Once you are in the CBD there is probably little reason to drive around. See the By Car section in the getting there section for important information about driving in the CBD.
The food options in Melbourne's inner city are simply too numerous to contain in one article. Below is a list of some favourites that rarely disappoint. For many of these places, particularly in the Mid-Range and Upscale categories, it is a good idea to book ahead to avoid disappointment.
Melbourne's café culture has been going strong since the 1950's when Pellegrini's Espresso Bar (66 Bourke St) opened. Try some of these if you are in need of a good fix.
Melbourne's numerous bars are never far if you are in need of something alcoholic. Try some of these popular options.
|All Nations City Backpackers||2 Spencer Street||Hostel||72|
|City Centre Budget Hotel||22-30 Little Collins St||Hostel||78|
|Elephant Backpackers||250 Flinders Street||Hostel||-|
|Elizabeth Hostel||1/490-494 Elizabeth St||Hostel||-|
|Exford Hotel||199 Russell Street||Hostel||77|
|Flinders Station Backpackers||35 Elizabeth St||Hostel||79|
|Hotel Discovery||167 Franklin Street||Hostel||72|
|King Street Backpackers||197-199 King Street||Hostel||70|
|Melbourne Connection Travellers Hostel||205 King Street||Hostel||69|
|Melbourne International Backpackers||450 Elizabeth Street||Hostel||9662 4066||-|
|Miami Hotel Melbourne||13 Hawke Street||Hostel||76|
|Nomads Industry||196-198 A'Beckett St.||Hostel||75|
|Spencer - City Central||475 Spencer Street||Hostel||69|
|Urban Central||334 City Road, Southbank||Hostel||79|
|Victoria Hall||380 Russell Street||Hostel||82|
|The Greenhouse Backpacker||Level 6, 228 Flinders Lane||Hostel||9639 6400||-|
|Grand Hyatt Melbourne||123 Collins St||Hotel||-|
|Crown Towers||8 Whiteman St, Southbank||Hotel||-|
|Adelphi||187 Flinders Lane||Hotel||-|
There are a large number of internet cafés scattered around Melbourne. A good number of regular cafés also offer free wifi access to their customers. If you have your own laptop with you another option could be to buy prepaid mobile broadband. They usually start at around $49 for about 1GB of data.
See also: International Telephone Calls
Australia is on a GSM 900/1800 network, so if you have an unlocked phone that works on those frequencies, you will be able to buy a prepaid SIM-card and stick into your phone when you're in Melbourne. You will receive a new Australian phone number with the SIM-card.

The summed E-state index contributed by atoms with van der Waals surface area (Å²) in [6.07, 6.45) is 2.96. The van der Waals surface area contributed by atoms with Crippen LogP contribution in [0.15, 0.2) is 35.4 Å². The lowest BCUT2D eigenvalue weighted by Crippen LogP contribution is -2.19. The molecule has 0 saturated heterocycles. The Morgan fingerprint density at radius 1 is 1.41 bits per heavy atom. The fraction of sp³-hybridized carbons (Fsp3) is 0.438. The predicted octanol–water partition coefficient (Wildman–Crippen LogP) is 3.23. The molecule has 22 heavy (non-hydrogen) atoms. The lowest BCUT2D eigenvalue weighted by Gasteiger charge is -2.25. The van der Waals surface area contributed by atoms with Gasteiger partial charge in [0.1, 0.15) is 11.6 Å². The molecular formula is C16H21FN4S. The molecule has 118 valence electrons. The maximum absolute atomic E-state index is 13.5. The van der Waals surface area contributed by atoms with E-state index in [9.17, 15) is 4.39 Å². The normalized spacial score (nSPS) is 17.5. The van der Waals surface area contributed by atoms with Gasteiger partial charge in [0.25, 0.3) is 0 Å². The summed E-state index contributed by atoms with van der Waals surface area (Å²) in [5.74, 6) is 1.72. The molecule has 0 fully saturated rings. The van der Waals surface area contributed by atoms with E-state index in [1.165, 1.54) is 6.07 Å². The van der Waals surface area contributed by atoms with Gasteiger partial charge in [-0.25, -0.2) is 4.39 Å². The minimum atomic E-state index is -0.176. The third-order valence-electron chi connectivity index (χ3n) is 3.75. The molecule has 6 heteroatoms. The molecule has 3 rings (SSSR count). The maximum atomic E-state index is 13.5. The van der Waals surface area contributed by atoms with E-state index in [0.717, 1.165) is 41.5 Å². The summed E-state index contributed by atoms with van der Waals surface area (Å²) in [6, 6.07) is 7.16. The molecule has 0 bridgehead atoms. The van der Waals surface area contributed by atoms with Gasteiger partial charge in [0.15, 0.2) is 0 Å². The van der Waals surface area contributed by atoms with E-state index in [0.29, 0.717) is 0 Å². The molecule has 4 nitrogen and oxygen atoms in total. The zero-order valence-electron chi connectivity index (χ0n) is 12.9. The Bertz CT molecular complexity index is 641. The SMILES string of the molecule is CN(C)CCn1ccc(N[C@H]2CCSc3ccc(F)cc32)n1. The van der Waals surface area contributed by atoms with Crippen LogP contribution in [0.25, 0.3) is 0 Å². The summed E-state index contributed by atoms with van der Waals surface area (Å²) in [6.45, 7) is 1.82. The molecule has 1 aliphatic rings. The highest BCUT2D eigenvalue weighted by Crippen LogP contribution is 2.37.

To dial out of Australia use the prefix 0011, followed by the calling code of the country you are trying to reach, followed by the area code of the city/town (without the 0!) and finally the phone number.
Within Australia, it is necessary to add an area code to the phone numbers if you are calling from outside the area.
Melbourne's area code is 03, which is the same for all of Victoria and Tasmania. If dialling interstate, use one of the following area codes.
02 - New South Wales & Australian Capital Territory (Sydney, Canberra)
07 - Queensland (Brisbane)
08 - Western Australia, South Australia & Northern Territory (Perth, Adelaide, Darwin)
000 is the emergency telephone number in Australia, but the international GSM mobile emergency telephone number 112 also works on mobile phones.
Australia Post is the government's postal service. Most suburbs will have at least one post office. A standard letter or postcard sent within Australia will cost $0.60. Internationally, it costs $1.70 to send postcards anywhere in the world. Letters cost $1.85 to send within the Asia Pacific region and $2.60 to anywhere else in the world.. It is also possible to send things as parcels or by express mail.
Melbourne's General Post Office, located on the corner of Elizabeth and Bourke St, was gutted by a fire in 2001. It was eventually decided to turn it into an up-market shopping arcade, known as Melbourne's GPO. The new main post office is located directly next to it on Elizabeth Street.
Small post offices can be found scattered throughout the city, and are often linked to a newsagent.